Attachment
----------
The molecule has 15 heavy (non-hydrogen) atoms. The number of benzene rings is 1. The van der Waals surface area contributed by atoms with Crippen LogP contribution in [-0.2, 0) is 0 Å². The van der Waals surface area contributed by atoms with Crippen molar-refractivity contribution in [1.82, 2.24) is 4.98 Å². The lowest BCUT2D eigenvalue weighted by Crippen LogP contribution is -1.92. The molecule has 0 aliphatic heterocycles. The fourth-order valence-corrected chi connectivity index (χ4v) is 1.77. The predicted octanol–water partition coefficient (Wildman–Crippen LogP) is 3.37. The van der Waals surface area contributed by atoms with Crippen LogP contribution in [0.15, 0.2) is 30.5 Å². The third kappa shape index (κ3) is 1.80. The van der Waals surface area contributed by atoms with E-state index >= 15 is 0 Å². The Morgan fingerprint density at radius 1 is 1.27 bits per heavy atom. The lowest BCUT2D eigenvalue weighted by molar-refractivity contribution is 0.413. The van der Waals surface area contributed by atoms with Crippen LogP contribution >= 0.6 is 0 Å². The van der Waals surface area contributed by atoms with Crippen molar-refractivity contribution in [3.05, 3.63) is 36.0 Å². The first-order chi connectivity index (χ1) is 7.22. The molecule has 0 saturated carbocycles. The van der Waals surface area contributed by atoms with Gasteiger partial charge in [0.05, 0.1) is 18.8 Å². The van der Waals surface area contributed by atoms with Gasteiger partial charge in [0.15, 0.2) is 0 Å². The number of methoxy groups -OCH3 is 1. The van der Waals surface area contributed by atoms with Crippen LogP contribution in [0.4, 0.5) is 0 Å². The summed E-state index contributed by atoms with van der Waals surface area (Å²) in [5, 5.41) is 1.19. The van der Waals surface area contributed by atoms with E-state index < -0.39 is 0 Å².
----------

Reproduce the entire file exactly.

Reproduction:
The molecule has 15 heavy (non-hydrogen) atoms. The number of benzene rings is 1. The van der Waals surface area contributed by atoms with Crippen LogP contribution in [-0.2, 0) is 0 Å². The van der Waals surface area contributed by atoms with Crippen molar-refractivity contribution in [1.82, 2.24) is 4.98 Å². The lowest BCUT2D eigenvalue weighted by Crippen LogP contribution is -1.92. The molecule has 0 aliphatic heterocycles. The fourth-order valence-corrected chi connectivity index (χ4v) is 1.77. The predicted octanol–water partition coefficient (Wildman–Crippen LogP) is 3.37. The van der Waals surface area contributed by atoms with Crippen LogP contribution in [0.15, 0.2) is 30.5 Å². The third kappa shape index (κ3) is 1.80. The van der Waals surface area contributed by atoms with E-state index >= 15 is 0 Å². The Morgan fingerprint density at radius 1 is 1.27 bits per heavy atom. The lowest BCUT2D eigenvalue weighted by molar-refractivity contribution is 0.413. The van der Waals surface area contributed by atoms with Crippen LogP contribution >= 0.6 is 0 Å². The van der Waals surface area contributed by atoms with Crippen molar-refractivity contribution in [3.05, 3.63) is 36.0 Å². The first-order chi connectivity index (χ1) is 7.22. The molecule has 0 saturated carbocycles. The van der Waals surface area contributed by atoms with Gasteiger partial charge in [0.05, 0.1) is 18.8 Å². The van der Waals surface area contributed by atoms with Gasteiger partial charge in [0.15, 0.2) is 0 Å². The number of methoxy groups -OCH3 is 1. The van der Waals surface area contributed by atoms with Crippen LogP contribution in [0.4, 0.5) is 0 Å². The summed E-state index contributed by atoms with van der Waals surface area (Å²) in [5, 5.41) is 1.19. The van der Waals surface area contributed by atoms with E-state index < -0.39 is 0 Å².